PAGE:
Thomas Sowell

 None of the people who said that Saddam Hussein was developing weapons of mass destruction -- and who said it before George W. Bush became President -- is accused of lying. Neither are foreign leaders or foreign intelligence services that said the same thing before or during this administration.

 Many people are so preoccupied with the notion that their own knowledge exceeds the average knowledge of millions of other people that they overlook the more important fact that their knowledge is not even one-tenth of the total knowledge of those millions. That is the crucial fallacy behind the repeated failures of central planning and other forms of social engineering which concentrate power in the hands of people with less knowledge and more presumption.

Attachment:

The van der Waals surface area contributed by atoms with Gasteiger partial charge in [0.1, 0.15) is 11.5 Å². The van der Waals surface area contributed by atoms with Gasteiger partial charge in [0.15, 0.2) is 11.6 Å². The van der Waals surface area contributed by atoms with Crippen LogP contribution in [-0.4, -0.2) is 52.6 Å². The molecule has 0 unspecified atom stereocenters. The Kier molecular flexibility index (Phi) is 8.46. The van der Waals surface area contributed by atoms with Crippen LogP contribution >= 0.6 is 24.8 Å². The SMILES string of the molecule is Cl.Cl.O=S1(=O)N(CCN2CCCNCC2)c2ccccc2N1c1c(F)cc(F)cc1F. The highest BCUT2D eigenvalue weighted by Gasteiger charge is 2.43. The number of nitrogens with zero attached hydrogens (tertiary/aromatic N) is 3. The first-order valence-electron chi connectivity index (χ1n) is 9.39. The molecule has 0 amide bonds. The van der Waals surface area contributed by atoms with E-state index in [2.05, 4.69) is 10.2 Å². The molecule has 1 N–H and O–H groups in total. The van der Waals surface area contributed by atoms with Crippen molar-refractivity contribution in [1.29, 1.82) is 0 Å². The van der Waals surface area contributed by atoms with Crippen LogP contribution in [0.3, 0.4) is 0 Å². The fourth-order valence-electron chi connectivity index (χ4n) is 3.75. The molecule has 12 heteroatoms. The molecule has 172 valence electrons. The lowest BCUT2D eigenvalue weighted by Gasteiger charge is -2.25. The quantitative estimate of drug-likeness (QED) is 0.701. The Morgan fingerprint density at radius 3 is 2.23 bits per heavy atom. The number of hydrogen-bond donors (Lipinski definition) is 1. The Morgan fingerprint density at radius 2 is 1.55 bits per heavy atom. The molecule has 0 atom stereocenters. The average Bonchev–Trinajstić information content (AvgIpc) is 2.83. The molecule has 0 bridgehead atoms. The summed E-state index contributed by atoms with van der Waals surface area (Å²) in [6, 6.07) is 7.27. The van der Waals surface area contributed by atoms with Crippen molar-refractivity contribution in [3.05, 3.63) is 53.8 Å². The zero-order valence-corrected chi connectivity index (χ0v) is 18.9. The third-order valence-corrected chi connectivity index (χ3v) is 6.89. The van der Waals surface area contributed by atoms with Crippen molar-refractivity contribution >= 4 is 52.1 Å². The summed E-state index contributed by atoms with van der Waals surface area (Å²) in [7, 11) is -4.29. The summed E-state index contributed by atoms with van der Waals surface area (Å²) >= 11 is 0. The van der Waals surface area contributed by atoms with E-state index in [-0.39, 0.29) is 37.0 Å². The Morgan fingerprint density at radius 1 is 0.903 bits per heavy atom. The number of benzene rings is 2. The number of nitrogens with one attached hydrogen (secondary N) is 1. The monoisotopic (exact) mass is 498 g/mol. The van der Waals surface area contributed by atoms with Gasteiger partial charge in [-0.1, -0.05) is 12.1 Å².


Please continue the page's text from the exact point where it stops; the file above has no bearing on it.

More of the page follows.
Those of us who believe in the two-party system regard voting for a third party as throwing away your vote. However, we could use two new parties to replace the Democrats and Republicans.

 After so many media depictions of the "brilliance" of various liberals and the dullness or stupidity of conservatives, it should not be surprising that there was so little attention paid to the recent revelation that George W. Bush had a higher average at Yale than John Kerry did.

 My thanks to the hundreds of people who sent me birthday greetings recently. Despite my 75 years, I usually feel pretty much the same as I did 30 years ago. On the other hand, I didn't have to take a bunch of pills and visit medical specialists to feel that way then. Today I feel like an antique car that is being kept in running condition by high-priced mechanics.

Thomas Sowell

Thomas Sowell is a senior fellow at the Hoover Institute and author of The Housing Boom and Bust.

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